Ah, Florida. What state conjures such a mix of emotions in those who live here and venture here? With more than 1,300 miles of coastline, sandy beaches are a dime a dozen in this sun-splashed land. Miami lives and breathes to a Latin beat and hosts one of the world’s most important art festivals every winter during Art Basel Miami. Tampa’s Cuban culture harkens back to a much earlier era than Miami’s, when immigrants arrived to pursue their cigar fortunes. Moneyed Palm Beach, with its enormous oceanfront mansions and exclusive shopping, is known as the state’s Gold Coast, and the Florida Keys are as close as you can get to Caribbean-style escapism in the Lower 48. And who could forget Orlando: theme park capital of the world, yes, but also with its own surprising urban vibe that’s home to a burgeoning foodie scene set to rival any in the South. It’s impossible to arrive in Florida without some sort of expectations. But dive into the Sunshine State with an open mind, and you’re sure to be surprised.

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When’s the best time to go to Florida?

A year-round destination, Florida has something to offer in every season. Winters here are as good as summer gets in most places, with balmy temperatures and cloudless skies (though expect the ocean to be rather cool for swimming in the state’s northern reaches and the Panhandle). The southern part of the state—from Vero Beach south, and from Sarasota to Naples on the Gulf Coast—is particularly seasonal, drawing large crowds of “snowbirds” (people from more northern states on an annual migration to esape the cold) from about January through April. March and April are busy all over the state with spring break crowds, and spots like Panama City, Miami, Clearwater Beach, Daytona, and St. Pete Beach are particularly packed. Hurricane season runs from late May through late November; that’s also the warmest time of year and when hotels are most likely to offer deals (outside of holiday periods, at least). Major festivals to put on your calendar include Key West’s 200th Anniversary (March 25, 2022) and Art Basel Miami every December. But there are many more festivals and gatherings all over the state, celebrating everything from LGBTQ+ pride to Florida’s seafood bounty.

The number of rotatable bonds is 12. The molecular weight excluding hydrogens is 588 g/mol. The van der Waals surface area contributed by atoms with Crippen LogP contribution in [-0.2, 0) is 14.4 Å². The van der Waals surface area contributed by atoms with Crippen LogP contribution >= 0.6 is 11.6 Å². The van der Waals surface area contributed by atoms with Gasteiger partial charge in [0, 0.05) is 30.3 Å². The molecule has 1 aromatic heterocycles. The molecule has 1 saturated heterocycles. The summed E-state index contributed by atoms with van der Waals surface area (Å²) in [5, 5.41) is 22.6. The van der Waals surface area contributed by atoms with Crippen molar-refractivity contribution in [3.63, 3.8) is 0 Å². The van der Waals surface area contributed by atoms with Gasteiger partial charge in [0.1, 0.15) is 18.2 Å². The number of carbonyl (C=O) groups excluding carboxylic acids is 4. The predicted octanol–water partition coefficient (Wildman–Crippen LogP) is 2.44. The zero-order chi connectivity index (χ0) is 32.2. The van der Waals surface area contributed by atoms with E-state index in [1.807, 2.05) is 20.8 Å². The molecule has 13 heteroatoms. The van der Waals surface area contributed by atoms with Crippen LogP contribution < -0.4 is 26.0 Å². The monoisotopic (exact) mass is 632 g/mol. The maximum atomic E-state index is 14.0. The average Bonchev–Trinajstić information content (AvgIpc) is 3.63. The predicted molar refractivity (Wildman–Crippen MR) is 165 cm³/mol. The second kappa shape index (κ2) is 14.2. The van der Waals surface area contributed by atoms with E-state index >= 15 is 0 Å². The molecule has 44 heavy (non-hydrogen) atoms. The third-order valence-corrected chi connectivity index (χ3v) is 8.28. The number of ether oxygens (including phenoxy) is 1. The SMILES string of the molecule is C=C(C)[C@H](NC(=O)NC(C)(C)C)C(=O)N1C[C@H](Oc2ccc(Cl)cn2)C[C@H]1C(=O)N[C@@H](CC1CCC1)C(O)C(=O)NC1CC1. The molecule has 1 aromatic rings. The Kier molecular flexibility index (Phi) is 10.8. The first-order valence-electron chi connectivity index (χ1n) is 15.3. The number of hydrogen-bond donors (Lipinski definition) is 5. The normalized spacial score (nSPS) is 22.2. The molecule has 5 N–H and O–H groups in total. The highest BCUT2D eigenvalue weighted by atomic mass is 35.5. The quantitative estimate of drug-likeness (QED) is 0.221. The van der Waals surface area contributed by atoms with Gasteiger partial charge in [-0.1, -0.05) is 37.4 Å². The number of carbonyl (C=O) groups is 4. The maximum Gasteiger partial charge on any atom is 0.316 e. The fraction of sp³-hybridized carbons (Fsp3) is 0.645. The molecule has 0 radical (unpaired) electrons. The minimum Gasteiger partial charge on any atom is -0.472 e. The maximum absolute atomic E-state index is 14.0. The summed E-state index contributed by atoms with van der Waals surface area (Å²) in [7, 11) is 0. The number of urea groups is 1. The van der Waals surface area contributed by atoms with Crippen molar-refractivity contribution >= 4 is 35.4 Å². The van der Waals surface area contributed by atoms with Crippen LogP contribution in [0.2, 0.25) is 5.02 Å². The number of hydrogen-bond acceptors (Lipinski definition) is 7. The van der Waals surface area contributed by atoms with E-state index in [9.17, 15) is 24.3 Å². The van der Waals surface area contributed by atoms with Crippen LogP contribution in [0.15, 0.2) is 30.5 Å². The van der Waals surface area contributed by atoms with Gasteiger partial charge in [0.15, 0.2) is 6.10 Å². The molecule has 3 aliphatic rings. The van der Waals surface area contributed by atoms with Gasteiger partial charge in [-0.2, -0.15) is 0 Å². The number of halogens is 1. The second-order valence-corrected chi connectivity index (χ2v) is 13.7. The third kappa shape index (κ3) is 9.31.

How to get around Florida

Florida has major airports all over the state that see arrivals from across the country and around the world. The biggest and best-connected include Miami International Airport (the hub for South America and Caribbean flights), Fort Lauderdale International Airport, Orlando International Airport, and Tampa International Airport. While all of the major cities have public transportation, it’s well worth renting a car here to make the most of your time and to reach outlying attractions with ease.

Can’t miss things to do in Florida

The best Florida trip takes in a mix of cultural and city highlights, stunning beaches, and the state’s formidable wilderness, home to many spring-fed rivers supporting an amazing mix of birdlife and reptiles. Everglades National Park, an International Biosphere Reserve and the third-largest national park in the Lower 48, is the famed natural wonder to see. But there are many smaller state parks with equivalent wild beauty on offer, too. Also experience authentic Cuban culture in Miami’s Little Havana and Tampa’s Ybor City, catch an unforgettable sunset with a cast of island characters in Key West, and enjoy thrills like no place on the planet at the many theme parks of Orlando.

Food and drink to try in Florida

Florida dishes up a world of flavors, pulling from the Atlantic Ocean and the Gulf of Mexico’s seafood bounty for meals to remember. The flavors of Miami skew largely Latin, and this is where you’ll find some of the best Cuban, Brazilian, Argentinean, and Peruvian restaurants in the country, not to mention authentic New York bagels, sushi, French fare, and more. On the state’s Gulf Coast and in the Panhandle tastes tend toward the simpler, with grouper sandwiches and fried seafood popular staples—along with the ubiquitous key lime pie, made famous in the Florida Keys. Downtown Orlando surprises visitors with its thriving Asian district, with the best selection of Vietnamese restaurants in the state. And in Apalachicola, on the Gulf, don’t miss a heaping platter of Florida’s most famous oyster crop. The state’s favorite seasonal seafood offering by a long shot, however, is stone crab, fresh on menus from mid-October to mid-May. With sweet, tender meat, they’re usually served with a mustard dipping sauce and are as good as seafood gets.

Culture in Florida

The constant sunshine may make for a mellow, tropical mindset, but Florida is far from a cultural desert: World-class museums like the Salvador Dalí Museum in St. Pete and the Bass Museum of Art in Miami are merely scratching the surface. Sarasota is home to the famous Ringling Museum, Orlando has the world’s largest collection of works by Louis Comfort Tiffany, and even party-minded Key West oozes culture and history, with its Hemingway House and an important literary festival on the schedule every winter. Make for St. Pete and Miami’s Wynwood Walls for a street art experiences unlike any other on the East Coast.

For Families